15. In any case, construing regulation 4(2)(a) to give effect to the directive requires no great intellectual effort. The construction I have suggested is, in my opinion, the ordinary meaning of the words. It is therefore necessary to examine why Jacob J and all three members of the Court of Appeal (for different reasons) came to the opposite conclusion.
16. Jacob J was persuaded that one ought to read into paragraph (a), after "made available for consumption", the words "from the warehouse". He therefore remitted the case to the tribunal to make findings as to whether the diversion occurred when the goods left the warehouse or at some later stage. Both sides appealed.
17. It is not easy to understand why the judge decided to add these words. He did not accept the argument of Mr Venables QC that a restriction in the scope of the paragraph was needed because otherwise the regulation, read with 5(4), would be unreasonable and unfair, imposing upon the warehouse keeper a liability which "he had done nothing to deserve". Counsel had submitted that for this reason one should imply a requirement that the goods had been made available for consumption "by the warehouse keeper". But the judge rejected this submission. He said that there was nothing unreasonable about making the warehouse keeper liable for the duty even though he did not himself intend to depart from the suspense arrangements. It is practical because the commissioners do not have to investigate the extent, if any, to which the warehouse keeper was to blame in parting with the goods. If someone else was responsible, the warehouse keeper is not without remedy. By virtue of the joint and several liability created by regulations 5(5) and (6), he has a right of recourse against those primarily responsible for the diversion. Of course he may in practice find it difficult to pursue them. But the commissioners are in the same position. The warehouse keeper can reduce the commercial risk by requiring a bond or guarantee. Whether he does so or is content to run the risk of having to pay the duty without effective recourse is a matter for him. No one is obliged to run an excise warehouse. It is a privilege which carries obligations.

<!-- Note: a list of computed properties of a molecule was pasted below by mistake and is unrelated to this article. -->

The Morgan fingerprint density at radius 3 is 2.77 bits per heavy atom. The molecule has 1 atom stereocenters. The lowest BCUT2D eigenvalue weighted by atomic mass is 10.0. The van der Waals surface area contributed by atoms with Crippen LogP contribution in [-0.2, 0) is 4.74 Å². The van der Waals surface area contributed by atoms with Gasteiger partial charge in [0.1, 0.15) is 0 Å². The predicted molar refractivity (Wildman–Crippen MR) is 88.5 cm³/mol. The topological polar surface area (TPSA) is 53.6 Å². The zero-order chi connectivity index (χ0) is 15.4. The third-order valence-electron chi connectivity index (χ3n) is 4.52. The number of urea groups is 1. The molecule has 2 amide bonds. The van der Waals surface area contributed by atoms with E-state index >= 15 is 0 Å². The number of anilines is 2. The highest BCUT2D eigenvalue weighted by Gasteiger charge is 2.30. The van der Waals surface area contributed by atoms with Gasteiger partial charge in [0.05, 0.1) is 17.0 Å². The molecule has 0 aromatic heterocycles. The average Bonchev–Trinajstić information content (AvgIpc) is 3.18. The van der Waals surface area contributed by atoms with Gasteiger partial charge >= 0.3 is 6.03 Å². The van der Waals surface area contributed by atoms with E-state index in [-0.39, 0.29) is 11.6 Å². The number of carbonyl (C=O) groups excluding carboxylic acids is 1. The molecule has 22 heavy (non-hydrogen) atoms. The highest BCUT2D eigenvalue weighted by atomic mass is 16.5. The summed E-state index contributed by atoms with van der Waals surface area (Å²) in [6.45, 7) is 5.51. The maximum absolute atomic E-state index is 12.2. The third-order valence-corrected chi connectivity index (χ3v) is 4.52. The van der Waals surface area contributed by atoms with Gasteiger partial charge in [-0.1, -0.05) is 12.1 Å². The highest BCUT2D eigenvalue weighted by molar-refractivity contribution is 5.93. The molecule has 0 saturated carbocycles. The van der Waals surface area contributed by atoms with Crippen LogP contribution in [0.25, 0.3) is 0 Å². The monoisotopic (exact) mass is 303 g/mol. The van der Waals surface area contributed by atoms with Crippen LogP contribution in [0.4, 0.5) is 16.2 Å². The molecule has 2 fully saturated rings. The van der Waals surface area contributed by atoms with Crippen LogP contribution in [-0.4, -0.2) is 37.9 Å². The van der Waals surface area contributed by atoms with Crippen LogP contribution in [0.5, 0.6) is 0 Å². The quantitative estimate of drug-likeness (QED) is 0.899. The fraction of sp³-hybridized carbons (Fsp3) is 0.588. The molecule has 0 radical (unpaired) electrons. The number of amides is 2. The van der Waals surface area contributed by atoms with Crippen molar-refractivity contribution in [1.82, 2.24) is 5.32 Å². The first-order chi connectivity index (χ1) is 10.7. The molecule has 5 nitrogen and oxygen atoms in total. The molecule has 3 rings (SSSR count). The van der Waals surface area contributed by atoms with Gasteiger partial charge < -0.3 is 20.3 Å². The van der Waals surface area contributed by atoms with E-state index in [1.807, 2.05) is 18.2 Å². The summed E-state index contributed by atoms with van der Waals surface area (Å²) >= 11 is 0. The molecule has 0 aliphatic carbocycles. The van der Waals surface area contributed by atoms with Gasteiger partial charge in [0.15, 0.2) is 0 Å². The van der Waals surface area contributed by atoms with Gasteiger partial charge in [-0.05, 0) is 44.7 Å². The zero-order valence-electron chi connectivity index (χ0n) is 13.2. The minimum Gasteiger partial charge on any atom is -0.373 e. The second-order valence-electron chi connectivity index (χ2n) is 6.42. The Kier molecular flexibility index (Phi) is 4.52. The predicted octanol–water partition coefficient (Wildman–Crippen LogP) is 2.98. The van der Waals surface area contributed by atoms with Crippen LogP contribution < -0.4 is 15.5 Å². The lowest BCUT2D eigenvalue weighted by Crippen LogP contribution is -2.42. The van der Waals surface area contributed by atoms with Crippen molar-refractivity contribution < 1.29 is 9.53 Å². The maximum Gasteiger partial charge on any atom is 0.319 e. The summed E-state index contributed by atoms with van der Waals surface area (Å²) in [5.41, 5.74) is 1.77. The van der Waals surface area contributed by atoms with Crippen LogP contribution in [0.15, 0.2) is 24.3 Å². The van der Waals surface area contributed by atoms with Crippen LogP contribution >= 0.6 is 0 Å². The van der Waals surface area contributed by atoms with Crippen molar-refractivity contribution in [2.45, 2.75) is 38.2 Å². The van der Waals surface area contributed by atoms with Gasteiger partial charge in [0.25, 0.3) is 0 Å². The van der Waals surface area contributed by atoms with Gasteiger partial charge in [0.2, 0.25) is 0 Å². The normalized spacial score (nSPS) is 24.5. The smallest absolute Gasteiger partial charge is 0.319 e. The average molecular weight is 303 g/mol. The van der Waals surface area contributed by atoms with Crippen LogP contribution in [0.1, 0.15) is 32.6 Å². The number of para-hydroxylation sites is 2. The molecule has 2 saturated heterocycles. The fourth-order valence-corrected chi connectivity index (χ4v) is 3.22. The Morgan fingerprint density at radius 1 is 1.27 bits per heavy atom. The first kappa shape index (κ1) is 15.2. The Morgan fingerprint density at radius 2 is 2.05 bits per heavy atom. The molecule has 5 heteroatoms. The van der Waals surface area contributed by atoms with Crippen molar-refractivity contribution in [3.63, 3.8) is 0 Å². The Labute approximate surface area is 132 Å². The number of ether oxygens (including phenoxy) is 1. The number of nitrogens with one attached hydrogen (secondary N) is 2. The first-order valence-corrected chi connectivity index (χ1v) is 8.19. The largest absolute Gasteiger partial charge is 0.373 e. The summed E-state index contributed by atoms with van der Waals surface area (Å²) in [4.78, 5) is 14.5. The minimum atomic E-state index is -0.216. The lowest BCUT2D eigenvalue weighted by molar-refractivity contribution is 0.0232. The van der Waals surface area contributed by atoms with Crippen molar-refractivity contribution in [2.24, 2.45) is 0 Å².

18. Despite these arguments, which I find entirely convincing, the judge was willing to imply that the goods must have been made available for consumption "from the warehouse." He said that paragraph (a) was "essentially" about goods leaving the warehouse. But in my opinion one cannot proceed by constructing a theory about the essence of a statutory provision and then change the language to make it fit the theory. One must read what the statute actually says. Paragraph (a) is not primarily about goods leaving a warehouse. It is paragraph (f) which deals with goods leaving a warehouse. Even in paragraph (a), when the draftsman wants to refer to movement from a warehouse, or things happening in a warehouse, he does so. There is a reference in paragraph (a) to goods being delivered from a tax warehouse and to consumption in a warehouse. But the words "otherwise made available for consumption" are limited only by the requirement that this must happen while "any duty suspension arrangements" apply.